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SwiftUI Forms 101: A Breakdown for Mobile Developers

SwiftUI Forms 101: A Breakdown for Mobile Developers

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With the introduction of SwiftUI in September 2019, Apple once again pushed the envelope forward into the future of development workflows. By creating a more intuitive and interactive way to create and compose their views, the team at Cupertino made sure that we as developers have the best in the market in terms of tools and patterns, allowing us to create beautiful and intuitive apps for our users.

A lot has changed with SwiftUI, and since it has been almost two years since its formal launch, most developers have already learned to adopt the new user interface workflow in all aspects of their apps. One such aspect is Forms.

If you haven’t had the opportunity to stretch your muscles with this new workflow or you’re new to the platform and you’re looking for a simple and straightforward introduction to SwiftUI, this is the article for you.

This article will briefly introduce SwiftUI, the most common UI elements included in SwiftUI Forms, and examples of some basic testing. By the end of this article, you’ll have in your hands a simple iOS project with the fundamentals already implemented.

This article assumes that you have experience working with the Swift language and Xcode 12. If you have no background in these tools, please take some time to explore them first.

xcode welcome

Create Your First Application

First things first, let’s create our app by opening Xcode and starting a new project. You can do this by clicking the “Create a new Xcode project” button.

After this, click on the “App” template in the “Application” section.

swift ui choose template

Note: From here, you could select to create a platform-specific app or a (universal) multiplatform app by clicking on the tabs in the top section. For this article, we’ll be working on a multiplatform app.

You’ll then be presented with the option to name your project. As you can see, I have proceeded to name the project “SwiftUISample,” but you can call it anything you like.

swiftui new template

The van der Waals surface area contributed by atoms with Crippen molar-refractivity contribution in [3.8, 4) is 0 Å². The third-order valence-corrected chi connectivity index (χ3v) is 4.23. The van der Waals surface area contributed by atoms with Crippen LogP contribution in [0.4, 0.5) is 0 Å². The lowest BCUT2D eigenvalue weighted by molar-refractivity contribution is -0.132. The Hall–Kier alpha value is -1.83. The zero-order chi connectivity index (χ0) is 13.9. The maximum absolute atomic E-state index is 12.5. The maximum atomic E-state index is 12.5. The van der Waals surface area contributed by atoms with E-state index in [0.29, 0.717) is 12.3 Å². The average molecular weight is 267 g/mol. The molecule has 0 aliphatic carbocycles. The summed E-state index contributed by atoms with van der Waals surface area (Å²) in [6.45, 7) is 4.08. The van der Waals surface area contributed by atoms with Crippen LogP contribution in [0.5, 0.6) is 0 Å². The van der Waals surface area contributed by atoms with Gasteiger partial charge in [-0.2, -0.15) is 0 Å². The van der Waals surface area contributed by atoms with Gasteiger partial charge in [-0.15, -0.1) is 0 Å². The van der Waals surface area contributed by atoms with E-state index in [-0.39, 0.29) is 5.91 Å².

Note: You’ll also have to provide an organization identifier that will serve as the unique identifier linking applications you produce to you. This aspect is not relevant to this article, so you can name it anything you like.

Make sure to have the “Include Tests” option selected so that Xcode bundles the basic test skeletons on your project.

Once all this is done and you’ve told Xcode where to store your project, Xcode will present you with something very similar to the following.

swiftui start project

Note: Don’t worry if you can’t see the device preview right away. Just click on the “Resume” button on the previewer’s top right, and it will display the “Hello World!” text correctly.

Et voilà! You have created a SwiftUI-powered universal app.

Moving forward, I’ll assume that you’ve taken some time to familiarize yourself with the IDE and the structure of Swift projects.

swiftui pull quote

Understanding the SwiftUI Workflow

Although a lot has changed in the workflow required to develop SwiftUI projects, Xcode still feels very familiar. If you haven’t had the opportunity to work on a SwiftUI project before, I would highly recommend that you go here and get yourself acquainted with it. A deep dive into the workflow is outside the scope of this article.

Nevertheless, I’ll give you a very brief summary of what you have in front of you right now.

As you can see, your project currently has two files in it. A ContentView.swift file and an <APP_NAME>App.swift file, where APP_NAME is the name you used for the project.

The latter is the root application class. Don’t worry about it for now. The former, however, is where we’ll be working.

All SwiftUI View classes have the same structure: a View struct that defines the view structure and functionality and a Preview View struct that serves as a helper for the emulator to display your work in real time.

As you can see, in the ContentView struct, there is a body variable of type View that defines the body of that view. Therefore, any modification that you want to make to your view must be done in this variable.

Currently, that view contains a Text view object containing the titular “Hello World!” statement.

We can now start working on our view.

SwiftUI Forms

Now that you have successfully created an app and have a good grasp of the SwiftUI workflow, we can add a simple form to allow the user to input information.

Doing so is extremely easy. For example, you can embed the Text object in a Form like so.

import SwiftUI

struct ContentView: View {
   var body: some View {
       Form(content: {
           Text("Hello World!")
       })
   }
}

As you can see, if you have the preview running, you can immediately see the results of your code—pretty neat.

Now, this doesn’t look like a proper form as we know and love it, right? So let’s add a modifier to the Form to add a heading text.

import SwiftUI

struct ContentView: View {